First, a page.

A Partner For Peace?

Nathan Brown argues that Hamas can moderate:

The most promising way to force Hamas to become more moderate is to force it to be more responsive to its own public. (As a leading Muslim Brotherhood parliamentarian in neighboring Egypt told me when I asked him whether Hamas would ever accept a two-state solution: "They will have to. Their people will make them.") And the most promising way to ensure such responsiveness is to speed up the reconciliation between the governments in the West Bank and Gaza, so that those governments can agree to hold elections rather than jealously hold on to their own fiefdoms in a fit of paranoia. But that, in turn, will require that Israel and the international community show a greater willingness to countenance Palestinian reconciliation.

Well that puts a quick end to that idea. Matt Duss fears that Palestinian President Mahmoud Abbas "may prove to be the most significant casualty of this episode":

He was the biggest political loser of the last Gaza war, where the perception was that he supported the attack against his rivals. Abbas’s failure to achieve any tangible goods for the Palestinians, either through now-dead negotiations with Israel or through his half-hearted efforts to upgrade Palestine’s status at the U.N., make him more irrelevant by the day. It seems likely that this latest round of war will end with Israel’s most implacable enemy still in place, and its more moderate peace-partner even more weakened.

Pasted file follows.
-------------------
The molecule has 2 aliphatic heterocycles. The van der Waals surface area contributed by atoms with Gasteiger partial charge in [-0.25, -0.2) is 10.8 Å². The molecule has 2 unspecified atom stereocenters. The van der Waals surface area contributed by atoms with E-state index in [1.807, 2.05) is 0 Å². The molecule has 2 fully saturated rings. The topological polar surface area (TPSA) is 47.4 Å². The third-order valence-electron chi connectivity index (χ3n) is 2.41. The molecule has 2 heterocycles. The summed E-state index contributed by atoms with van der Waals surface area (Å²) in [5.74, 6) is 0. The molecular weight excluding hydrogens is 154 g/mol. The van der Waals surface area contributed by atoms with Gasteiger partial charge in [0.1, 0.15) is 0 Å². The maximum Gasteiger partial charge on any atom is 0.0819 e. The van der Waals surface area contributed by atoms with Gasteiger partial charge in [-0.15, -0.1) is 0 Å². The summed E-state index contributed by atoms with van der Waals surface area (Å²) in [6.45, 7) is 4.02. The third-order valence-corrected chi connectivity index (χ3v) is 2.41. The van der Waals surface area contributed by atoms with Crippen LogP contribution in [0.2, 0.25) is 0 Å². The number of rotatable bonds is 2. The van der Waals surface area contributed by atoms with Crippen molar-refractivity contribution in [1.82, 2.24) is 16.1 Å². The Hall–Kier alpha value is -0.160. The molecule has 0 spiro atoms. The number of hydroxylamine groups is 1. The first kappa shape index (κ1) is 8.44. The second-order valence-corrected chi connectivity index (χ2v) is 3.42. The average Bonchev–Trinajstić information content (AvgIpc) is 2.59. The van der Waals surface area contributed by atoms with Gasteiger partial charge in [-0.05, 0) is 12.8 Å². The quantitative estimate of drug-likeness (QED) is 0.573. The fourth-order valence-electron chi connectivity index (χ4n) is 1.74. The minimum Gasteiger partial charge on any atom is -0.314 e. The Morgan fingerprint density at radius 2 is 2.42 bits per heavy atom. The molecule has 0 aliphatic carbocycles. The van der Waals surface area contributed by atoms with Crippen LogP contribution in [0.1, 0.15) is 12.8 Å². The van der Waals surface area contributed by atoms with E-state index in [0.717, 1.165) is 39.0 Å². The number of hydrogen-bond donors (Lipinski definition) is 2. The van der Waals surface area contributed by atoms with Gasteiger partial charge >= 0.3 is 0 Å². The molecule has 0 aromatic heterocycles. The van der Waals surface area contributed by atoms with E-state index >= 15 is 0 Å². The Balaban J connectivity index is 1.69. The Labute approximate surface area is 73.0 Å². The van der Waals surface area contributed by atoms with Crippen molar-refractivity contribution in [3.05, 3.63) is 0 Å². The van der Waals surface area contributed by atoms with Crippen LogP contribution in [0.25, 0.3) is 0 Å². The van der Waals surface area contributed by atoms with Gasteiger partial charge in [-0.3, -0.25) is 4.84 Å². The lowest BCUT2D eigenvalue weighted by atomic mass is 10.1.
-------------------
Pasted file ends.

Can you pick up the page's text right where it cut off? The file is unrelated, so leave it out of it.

And Yossi Klein Halevi finds that Israelis are pessimistic about the peace process:

Most Israelis would surely agree that a peace agreement with the Palestinians is far preferable to yet another round of fighting. But few Israelis, whatever their politics, blame Netanyahu for the absence of peace. There is a consensus that peace with the Palestinian national movement—or rather that half of the Palesitnian national movement represented by Mahmoud Abbas, rather than the explicitly theocratic Hamas—isn’t possible at this time. Indeed, that is precisely why the left-liberal opposition Labor Party had intended to shift its focus from the non-existent peace process to social issues. (The polls suggested this was a promising pivot: Before the latest fighting, Labor was expected to grow from an embarrassing 8 seats to 20 or more in the 120 seat Knesset.) Whether Labor will be able to plausibly keep the spotlight on domestic issues depends entirely on what now happens in Gaza.